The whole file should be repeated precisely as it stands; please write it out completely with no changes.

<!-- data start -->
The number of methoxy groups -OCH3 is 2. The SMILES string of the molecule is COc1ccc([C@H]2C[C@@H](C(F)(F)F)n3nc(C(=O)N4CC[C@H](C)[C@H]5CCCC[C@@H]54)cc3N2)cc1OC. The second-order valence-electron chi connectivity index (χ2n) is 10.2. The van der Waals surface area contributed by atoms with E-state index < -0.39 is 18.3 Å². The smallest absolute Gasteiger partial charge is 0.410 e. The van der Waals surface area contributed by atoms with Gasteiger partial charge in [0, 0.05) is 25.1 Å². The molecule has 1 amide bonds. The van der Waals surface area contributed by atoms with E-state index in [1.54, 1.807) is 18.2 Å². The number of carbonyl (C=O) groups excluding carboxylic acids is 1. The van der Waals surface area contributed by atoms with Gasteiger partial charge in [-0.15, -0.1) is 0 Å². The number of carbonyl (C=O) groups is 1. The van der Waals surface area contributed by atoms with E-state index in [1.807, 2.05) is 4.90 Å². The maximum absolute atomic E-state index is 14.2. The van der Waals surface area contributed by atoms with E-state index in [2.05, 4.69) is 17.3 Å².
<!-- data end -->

The number of methoxy groups -OCH3 is 2. The SMILES string of the molecule is COc1ccc([C@H]2C[C@@H](C(F)(F)F)n3nc(C(=O)N4CC[C@H](C)[C@H]5CCCC[C@@H]54)cc3N2)cc1OC. The second-order valence-electron chi connectivity index (χ2n) is 10.2. The van der Waals surface area contributed by atoms with E-state index < -0.39 is 18.3 Å². The smallest absolute Gasteiger partial charge is 0.410 e. The van der Waals surface area contributed by atoms with Gasteiger partial charge in [0, 0.05) is 25.1 Å². The molecule has 1 amide bonds. The van der Waals surface area contributed by atoms with E-state index in [1.54, 1.807) is 18.2 Å². The number of carbonyl (C=O) groups excluding carboxylic acids is 1. The van der Waals surface area contributed by atoms with Gasteiger partial charge in [-0.15, -0.1) is 0 Å². The number of carbonyl (C=O) groups is 1. The van der Waals surface area contributed by atoms with E-state index in [1.807, 2.05) is 4.90 Å². The maximum absolute atomic E-state index is 14.2. The van der Waals surface area contributed by atoms with E-state index in [2.05, 4.69) is 17.3 Å².